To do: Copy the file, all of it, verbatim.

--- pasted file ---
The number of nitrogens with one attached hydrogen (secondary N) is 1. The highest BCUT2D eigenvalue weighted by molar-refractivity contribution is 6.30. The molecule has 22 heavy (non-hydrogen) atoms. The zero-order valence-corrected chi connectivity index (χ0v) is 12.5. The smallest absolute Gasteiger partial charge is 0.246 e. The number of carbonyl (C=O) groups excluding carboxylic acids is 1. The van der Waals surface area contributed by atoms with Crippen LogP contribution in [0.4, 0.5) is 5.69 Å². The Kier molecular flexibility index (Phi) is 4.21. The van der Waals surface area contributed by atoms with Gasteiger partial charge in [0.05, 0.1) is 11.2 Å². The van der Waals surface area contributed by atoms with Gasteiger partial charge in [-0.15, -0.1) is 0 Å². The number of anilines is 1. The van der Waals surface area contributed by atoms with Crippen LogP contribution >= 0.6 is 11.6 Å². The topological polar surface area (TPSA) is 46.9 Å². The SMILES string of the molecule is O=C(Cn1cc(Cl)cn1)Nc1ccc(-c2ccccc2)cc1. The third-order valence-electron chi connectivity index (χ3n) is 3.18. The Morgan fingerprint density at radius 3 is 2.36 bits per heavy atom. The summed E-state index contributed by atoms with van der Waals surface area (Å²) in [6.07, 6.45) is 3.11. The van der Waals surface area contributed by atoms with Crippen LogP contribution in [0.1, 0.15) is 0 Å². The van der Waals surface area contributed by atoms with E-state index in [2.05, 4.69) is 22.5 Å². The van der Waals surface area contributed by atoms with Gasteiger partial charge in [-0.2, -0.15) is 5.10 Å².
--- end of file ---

The number of nitrogens with one attached hydrogen (secondary N) is 1. The highest BCUT2D eigenvalue weighted by molar-refractivity contribution is 6.30. The molecule has 22 heavy (non-hydrogen) atoms. The zero-order valence-corrected chi connectivity index (χ0v) is 12.5. The smallest absolute Gasteiger partial charge is 0.246 e. The number of carbonyl (C=O) groups excluding carboxylic acids is 1. The van der Waals surface area contributed by atoms with Crippen LogP contribution in [0.4, 0.5) is 5.69 Å². The Kier molecular flexibility index (Phi) is 4.21. The van der Waals surface area contributed by atoms with Gasteiger partial charge in [0.05, 0.1) is 11.2 Å². The van der Waals surface area contributed by atoms with Gasteiger partial charge in [-0.15, -0.1) is 0 Å². The number of anilines is 1. The van der Waals surface area contributed by atoms with Crippen LogP contribution >= 0.6 is 11.6 Å². The topological polar surface area (TPSA) is 46.9 Å². The SMILES string of the molecule is O=C(Cn1cc(Cl)cn1)Nc1ccc(-c2ccccc2)cc1. The third-order valence-electron chi connectivity index (χ3n) is 3.18. The Morgan fingerprint density at radius 3 is 2.36 bits per heavy atom. The summed E-state index contributed by atoms with van der Waals surface area (Å²) in [6.07, 6.45) is 3.11. The van der Waals surface area contributed by atoms with Crippen LogP contribution in [0.1, 0.15) is 0 Å². The van der Waals surface area contributed by atoms with E-state index in [2.05, 4.69) is 22.5 Å². The van der Waals surface area contributed by atoms with Gasteiger partial charge in [-0.2, -0.15) is 5.10 Å².